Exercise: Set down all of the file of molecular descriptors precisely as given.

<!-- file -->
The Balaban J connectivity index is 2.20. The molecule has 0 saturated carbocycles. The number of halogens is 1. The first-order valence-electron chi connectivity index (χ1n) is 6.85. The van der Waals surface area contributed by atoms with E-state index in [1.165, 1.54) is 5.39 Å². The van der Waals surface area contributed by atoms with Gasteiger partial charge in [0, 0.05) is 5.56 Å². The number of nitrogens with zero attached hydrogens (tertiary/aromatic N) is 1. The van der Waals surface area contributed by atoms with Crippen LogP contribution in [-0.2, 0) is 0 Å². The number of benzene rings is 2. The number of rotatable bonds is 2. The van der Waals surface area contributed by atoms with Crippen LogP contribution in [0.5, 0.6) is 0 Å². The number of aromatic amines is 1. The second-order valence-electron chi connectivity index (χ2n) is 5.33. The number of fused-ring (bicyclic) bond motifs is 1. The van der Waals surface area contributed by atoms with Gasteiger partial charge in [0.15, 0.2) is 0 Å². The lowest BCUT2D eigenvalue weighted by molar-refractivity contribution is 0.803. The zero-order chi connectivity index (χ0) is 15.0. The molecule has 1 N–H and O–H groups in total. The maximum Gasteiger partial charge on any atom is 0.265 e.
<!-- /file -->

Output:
The Balaban J connectivity index is 2.20. The molecule has 0 saturated carbocycles. The number of halogens is 1. The first-order valence-electron chi connectivity index (χ1n) is 6.85. The van der Waals surface area contributed by atoms with E-state index in [1.165, 1.54) is 5.39 Å². The van der Waals surface area contributed by atoms with Gasteiger partial charge in [0, 0.05) is 5.56 Å². The number of nitrogens with zero attached hydrogens (tertiary/aromatic N) is 1. The van der Waals surface area contributed by atoms with Crippen LogP contribution in [-0.2, 0) is 0 Å². The number of benzene rings is 2. The number of rotatable bonds is 2. The van der Waals surface area contributed by atoms with Crippen LogP contribution in [0.5, 0.6) is 0 Å². The number of aromatic amines is 1. The second-order valence-electron chi connectivity index (χ2n) is 5.33. The number of fused-ring (bicyclic) bond motifs is 1. The van der Waals surface area contributed by atoms with Gasteiger partial charge in [0.15, 0.2) is 0 Å². The lowest BCUT2D eigenvalue weighted by molar-refractivity contribution is 0.803. The zero-order chi connectivity index (χ0) is 15.0. The molecule has 1 N–H and O–H groups in total. The maximum Gasteiger partial charge on any atom is 0.265 e.